8. Batman Arkham Knight ; First off I must say that the PC version really killed my enthusiasm for the game at the time it was released. I got my refund from Steam and put the money towards the PS4 version. Getting beyond all that I really enjoy the core Batman mechanics, the gorgeous look, and the campy comic book story told by this game. The Batmobile doesn't really add anything to the game that I want, but it's functional enough and it doesn't hamper my enjoyment too much. I truly enjoyed my time with the game but I'm glad Rocksteady is moving on to do something new.

9. Mortal Kombat X ; MK9 was one of my favorite games of the previous generation so naturally I got really excited for MKX. I feel that NRS delivered an MK that's fun to play and introduces interesting new characters to the roster. The living towers provides some extra things to enjoy beyond the normal story mode, but I honestly miss the type of tower that was in MK9. My interest in the game has faded as they have added popular horror-movie guest characters in, I've been a MK fan for a long time because of the characters that are unique to that universe. I still think it's a great game and, as always, look forward to the next MK.

10. Super Mario Maker ; I'm not typically a huge fan of games that rely on user-generated content. However I find it a lot of fun to start up a 100 Mario Challenge and check out random levels that people around the world are creating. I'll never have the time or patience for creating levels of my own but I see myself continuing to enjoy figuring out how to get through Mario levels created by other people.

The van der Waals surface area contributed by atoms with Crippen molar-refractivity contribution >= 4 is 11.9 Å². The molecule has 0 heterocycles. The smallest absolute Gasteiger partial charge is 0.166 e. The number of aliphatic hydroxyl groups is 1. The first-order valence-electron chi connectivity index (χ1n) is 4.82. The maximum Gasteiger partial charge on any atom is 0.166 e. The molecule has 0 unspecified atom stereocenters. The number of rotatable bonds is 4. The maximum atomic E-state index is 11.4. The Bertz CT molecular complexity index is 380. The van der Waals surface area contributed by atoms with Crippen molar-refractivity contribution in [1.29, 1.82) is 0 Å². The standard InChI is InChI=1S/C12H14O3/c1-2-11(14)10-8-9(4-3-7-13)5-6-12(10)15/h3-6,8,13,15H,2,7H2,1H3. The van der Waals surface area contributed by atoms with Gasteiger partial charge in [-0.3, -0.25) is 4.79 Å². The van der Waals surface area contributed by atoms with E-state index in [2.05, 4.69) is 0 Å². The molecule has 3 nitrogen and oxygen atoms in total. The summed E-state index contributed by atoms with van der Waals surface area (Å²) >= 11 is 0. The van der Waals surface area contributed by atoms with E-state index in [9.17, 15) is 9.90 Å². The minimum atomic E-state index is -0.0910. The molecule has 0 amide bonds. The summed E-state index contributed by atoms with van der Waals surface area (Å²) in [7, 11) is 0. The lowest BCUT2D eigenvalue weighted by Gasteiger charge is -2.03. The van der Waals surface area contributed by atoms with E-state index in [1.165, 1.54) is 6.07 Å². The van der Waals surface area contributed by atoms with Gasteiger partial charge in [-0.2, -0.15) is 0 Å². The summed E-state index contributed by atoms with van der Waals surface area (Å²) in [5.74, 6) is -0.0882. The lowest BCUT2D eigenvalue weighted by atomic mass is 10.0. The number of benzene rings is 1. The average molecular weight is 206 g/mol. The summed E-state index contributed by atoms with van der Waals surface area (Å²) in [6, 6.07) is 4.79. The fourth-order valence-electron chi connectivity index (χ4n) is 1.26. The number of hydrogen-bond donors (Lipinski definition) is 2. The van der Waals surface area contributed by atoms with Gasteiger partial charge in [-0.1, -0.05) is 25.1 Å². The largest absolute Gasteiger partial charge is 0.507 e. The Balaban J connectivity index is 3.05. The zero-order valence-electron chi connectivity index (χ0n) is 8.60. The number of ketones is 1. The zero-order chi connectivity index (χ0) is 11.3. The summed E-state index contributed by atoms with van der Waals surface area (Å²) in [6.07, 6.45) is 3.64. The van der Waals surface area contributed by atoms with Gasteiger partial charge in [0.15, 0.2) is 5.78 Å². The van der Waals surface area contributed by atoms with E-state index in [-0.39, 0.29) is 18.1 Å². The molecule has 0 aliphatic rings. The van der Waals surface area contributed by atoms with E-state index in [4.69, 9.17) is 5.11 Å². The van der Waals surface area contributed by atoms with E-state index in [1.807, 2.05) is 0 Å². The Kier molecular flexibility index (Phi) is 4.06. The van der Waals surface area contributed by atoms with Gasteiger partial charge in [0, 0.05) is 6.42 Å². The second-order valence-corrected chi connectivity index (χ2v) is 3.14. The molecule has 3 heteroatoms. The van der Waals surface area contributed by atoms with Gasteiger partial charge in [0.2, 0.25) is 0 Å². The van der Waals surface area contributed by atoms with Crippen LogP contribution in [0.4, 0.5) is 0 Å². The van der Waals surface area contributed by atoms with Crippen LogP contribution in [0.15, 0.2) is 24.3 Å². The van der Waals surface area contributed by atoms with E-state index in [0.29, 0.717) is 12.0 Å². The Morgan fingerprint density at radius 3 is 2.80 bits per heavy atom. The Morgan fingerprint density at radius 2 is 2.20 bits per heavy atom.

x. Guitar Hero Live ; This game really surprised me. I fully expected it to be a hot mess while Rock Band 4 took the music game crown this year. While RB4 is fine for what it is, GH:L provides a fresh take on the plastic instrument genre. The new instrument has been fun to master, and I think GHTV is a great alternative to the normal DLC model we've come to expect of these games.

x. Axiom Verge ; As stated above with Ori, I love this genre. Axiom Verge is a pretty good game with some great music, but I feel it fell apart at the end. I don't feel compeled to re-visit any of the game to get a full completion but I enjoyed a lot of what I played in my playthrough.

x. Galak-Z ; This game is really stylish and really opens up after the controls are mastered. I have some problems with the "progression" but still look forward to checking out chapter 5 when it's released.

x. Assassin's Creed Syndicate ; I must say that ACS is a marked improvement over Unity. The traversal, mission structure, and overall variety is pretty good in this game and I have been enjoying it. This is a series I've been with from the start and I'm honestly just too burnt out to be overly excited for Syndicate. I really hope the rumors of it taking a year off are true so I can re-kindle my love for Assassin's Creed in 2017.